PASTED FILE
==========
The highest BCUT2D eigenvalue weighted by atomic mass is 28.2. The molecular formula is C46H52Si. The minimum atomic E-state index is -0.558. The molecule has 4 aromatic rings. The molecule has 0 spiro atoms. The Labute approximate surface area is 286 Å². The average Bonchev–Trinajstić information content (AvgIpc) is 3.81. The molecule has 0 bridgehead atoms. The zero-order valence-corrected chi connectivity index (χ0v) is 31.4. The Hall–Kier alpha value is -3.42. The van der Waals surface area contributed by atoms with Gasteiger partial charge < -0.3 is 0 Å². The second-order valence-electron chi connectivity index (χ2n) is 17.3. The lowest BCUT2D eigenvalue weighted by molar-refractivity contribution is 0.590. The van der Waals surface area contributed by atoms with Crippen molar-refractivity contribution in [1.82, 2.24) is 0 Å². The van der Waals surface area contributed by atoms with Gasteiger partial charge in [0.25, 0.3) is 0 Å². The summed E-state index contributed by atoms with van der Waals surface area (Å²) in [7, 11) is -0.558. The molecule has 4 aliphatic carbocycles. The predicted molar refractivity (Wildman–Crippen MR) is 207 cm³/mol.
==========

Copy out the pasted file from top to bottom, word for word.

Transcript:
The highest BCUT2D eigenvalue weighted by atomic mass is 28.2. The molecular formula is C46H52Si. The minimum atomic E-state index is -0.558. The molecule has 4 aromatic rings. The molecule has 0 spiro atoms. The Labute approximate surface area is 286 Å². The average Bonchev–Trinajstić information content (AvgIpc) is 3.81. The molecule has 0 bridgehead atoms. The zero-order valence-corrected chi connectivity index (χ0v) is 31.4. The Hall–Kier alpha value is -3.42. The van der Waals surface area contributed by atoms with Gasteiger partial charge < -0.3 is 0 Å². The second-order valence-electron chi connectivity index (χ2n) is 17.3. The lowest BCUT2D eigenvalue weighted by molar-refractivity contribution is 0.590. The van der Waals surface area contributed by atoms with Crippen molar-refractivity contribution in [1.82, 2.24) is 0 Å². The van der Waals surface area contributed by atoms with Gasteiger partial charge in [0.25, 0.3) is 0 Å². The summed E-state index contributed by atoms with van der Waals surface area (Å²) in [7, 11) is -0.558. The molecule has 4 aliphatic carbocycles. The predicted molar refractivity (Wildman–Crippen MR) is 207 cm³/mol.